Knowledge Without Borders Study Abroad Scholarships

Knowledge Without Borders Study Abroad Scholarships

Knowledge Without Borders™ recently selected first-generation college students participating in the Minnesota SPAN (Student Project for Amity among Nations) Association as recepients of the Knowledge Without Borders™ Study Abroad Scholarship.

SPAN is a study abroad association that has been sending Minnesota public and private college and university students to international destinations since 1947. Since its inception, nearly 3,000 SPANners have visited 93 countries on six continents. This summer, student scholars will pursue independent research projects in Morocco and Russia.

Creating “globally-minded and culturally competent” citizens has been SPAN’s mission for the last seven decades. Too often, students who could not afford the “extras” required to study abroad — visas, transportation, spending money — were excluded from the study abroad experience. Most of these students are first-generation students, defined as students whose parents have not completed four years of college.

As a first-generation student, so many opportunities were unknown to me.

Scholarships, such as the Knowledge Without Borders™ Study Abroad Scholarship, are trying to close that gap between a first-generation student’s aspiration to study abroad and the reality of the study abroad experience. In a recent survey, the SPAN Association found that 40 percent of its applicants were first-generation students, most with financial need. That 40 percent statistic mirrors the percentage of first-generation college students in higher educational institutions nationwide. First-generation students struggle to cross the financial borders that all-too-often prevent them from crossing the geographic borders of international study.

One first-generation university scholarship recepient, who will study in Morocco during the summer of 2017, reflects on the idea of “knowledge without borders.”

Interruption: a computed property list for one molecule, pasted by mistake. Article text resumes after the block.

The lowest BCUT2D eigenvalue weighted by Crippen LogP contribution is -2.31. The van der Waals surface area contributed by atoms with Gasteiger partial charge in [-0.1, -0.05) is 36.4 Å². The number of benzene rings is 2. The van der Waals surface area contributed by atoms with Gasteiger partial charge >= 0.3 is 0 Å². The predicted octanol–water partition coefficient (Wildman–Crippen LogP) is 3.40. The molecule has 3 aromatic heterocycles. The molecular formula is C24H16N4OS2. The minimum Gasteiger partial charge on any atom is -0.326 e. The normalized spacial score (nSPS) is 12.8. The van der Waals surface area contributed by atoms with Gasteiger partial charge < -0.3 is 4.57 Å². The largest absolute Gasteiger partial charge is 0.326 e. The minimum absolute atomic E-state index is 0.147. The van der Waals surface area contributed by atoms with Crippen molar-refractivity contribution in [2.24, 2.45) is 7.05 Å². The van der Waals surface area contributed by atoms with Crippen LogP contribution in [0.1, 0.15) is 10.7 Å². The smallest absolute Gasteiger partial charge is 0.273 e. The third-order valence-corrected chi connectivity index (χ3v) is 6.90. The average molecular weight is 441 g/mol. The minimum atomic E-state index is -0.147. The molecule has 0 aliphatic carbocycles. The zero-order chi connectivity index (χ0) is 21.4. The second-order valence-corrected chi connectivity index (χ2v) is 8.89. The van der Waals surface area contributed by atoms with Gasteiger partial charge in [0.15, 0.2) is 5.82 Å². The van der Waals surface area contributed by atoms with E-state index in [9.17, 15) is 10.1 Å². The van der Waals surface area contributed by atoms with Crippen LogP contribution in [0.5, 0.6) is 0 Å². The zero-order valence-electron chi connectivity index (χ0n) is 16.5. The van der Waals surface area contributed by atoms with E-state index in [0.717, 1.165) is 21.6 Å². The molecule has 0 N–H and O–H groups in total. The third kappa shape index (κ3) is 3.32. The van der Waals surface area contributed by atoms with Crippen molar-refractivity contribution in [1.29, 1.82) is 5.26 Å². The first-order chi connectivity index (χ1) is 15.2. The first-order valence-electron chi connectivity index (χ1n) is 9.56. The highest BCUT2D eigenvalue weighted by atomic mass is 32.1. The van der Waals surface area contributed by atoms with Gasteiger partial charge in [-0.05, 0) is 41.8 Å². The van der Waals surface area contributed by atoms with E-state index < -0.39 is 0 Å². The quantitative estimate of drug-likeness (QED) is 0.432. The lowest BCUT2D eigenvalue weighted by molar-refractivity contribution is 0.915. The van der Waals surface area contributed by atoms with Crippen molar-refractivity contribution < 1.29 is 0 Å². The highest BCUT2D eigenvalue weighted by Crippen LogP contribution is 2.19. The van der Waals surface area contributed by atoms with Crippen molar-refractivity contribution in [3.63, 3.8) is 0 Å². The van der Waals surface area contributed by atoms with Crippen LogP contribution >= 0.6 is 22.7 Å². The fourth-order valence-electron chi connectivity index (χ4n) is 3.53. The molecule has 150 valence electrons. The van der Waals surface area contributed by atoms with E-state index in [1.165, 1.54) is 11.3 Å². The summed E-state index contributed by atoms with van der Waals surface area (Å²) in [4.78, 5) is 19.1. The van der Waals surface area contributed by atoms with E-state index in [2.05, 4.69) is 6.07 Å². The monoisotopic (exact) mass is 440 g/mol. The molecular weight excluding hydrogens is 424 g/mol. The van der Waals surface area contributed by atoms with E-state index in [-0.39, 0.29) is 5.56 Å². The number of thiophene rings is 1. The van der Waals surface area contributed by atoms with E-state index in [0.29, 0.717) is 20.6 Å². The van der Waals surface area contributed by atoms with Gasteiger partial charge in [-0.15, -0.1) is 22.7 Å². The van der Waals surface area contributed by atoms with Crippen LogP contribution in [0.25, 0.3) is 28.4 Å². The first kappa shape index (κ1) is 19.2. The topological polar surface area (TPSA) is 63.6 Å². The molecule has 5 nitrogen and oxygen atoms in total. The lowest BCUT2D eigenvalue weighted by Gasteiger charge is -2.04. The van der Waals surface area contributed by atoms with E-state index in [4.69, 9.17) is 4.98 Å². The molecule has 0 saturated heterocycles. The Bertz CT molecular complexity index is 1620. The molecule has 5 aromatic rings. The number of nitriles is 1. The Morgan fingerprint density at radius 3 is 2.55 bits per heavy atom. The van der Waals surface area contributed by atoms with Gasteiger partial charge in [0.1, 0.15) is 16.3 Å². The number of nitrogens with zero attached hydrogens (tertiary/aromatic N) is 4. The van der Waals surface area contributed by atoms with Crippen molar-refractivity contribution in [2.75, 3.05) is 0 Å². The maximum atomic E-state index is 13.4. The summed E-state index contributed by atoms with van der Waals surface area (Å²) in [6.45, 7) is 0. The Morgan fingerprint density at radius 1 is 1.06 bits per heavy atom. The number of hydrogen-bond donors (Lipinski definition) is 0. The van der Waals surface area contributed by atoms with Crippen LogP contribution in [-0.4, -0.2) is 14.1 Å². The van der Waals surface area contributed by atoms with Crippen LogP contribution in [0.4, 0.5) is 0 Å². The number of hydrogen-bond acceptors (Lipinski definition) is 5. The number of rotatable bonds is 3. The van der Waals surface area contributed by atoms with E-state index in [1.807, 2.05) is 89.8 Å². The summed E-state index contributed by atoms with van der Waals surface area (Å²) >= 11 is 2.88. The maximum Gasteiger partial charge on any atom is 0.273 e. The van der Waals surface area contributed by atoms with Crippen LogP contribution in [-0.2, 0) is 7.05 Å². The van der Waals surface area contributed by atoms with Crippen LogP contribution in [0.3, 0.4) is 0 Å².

She writes:

I was thinking about what “knowledge without borders” means. As a girl from a small town, and a small high school, I had thought that those were my borders. Upon attending the university (University of Minnesota at Duluth), I was not sure where it would take me. As a first-generation student, so many opportunities were unknown to me. Although research abroad was not originally on my mind, I am so glad it was presented to me (by SPAN). I remember when I was not sure if going to college would be possible, but that border disappeared. Now, yet another line has faded as I ready myself to leave the country. I am excited to further open my mind, and bring home what I learn.”

First-generation students struggle to cross many borders in their lives. Supporting first-generation students in their quest to study abroad makes at least one border fade and disappear.

Author

Karen Collias

My name is Karen Collias and I founded Knowledge Without Borders™ to infuse creativity and innovation into the most salient educational issues affecting contemporary society. I attribute my enthusiasm to cross the borders of traditional knowledge domains to the multi-disciplinary nature of my education and professional experience. The first in my family to go to college, I have a Ph.D. from Columbia University in political science with a specialization in comparative educational systems. My professional experience includes teaching at Princeton University, serving as deputy director of the Smithsonian Institution’s Science Education Center, policy analyst at the U.S. Department of State, and an editor at USA TODAY. Current research interests are first generation college students and innovations in STEM education.

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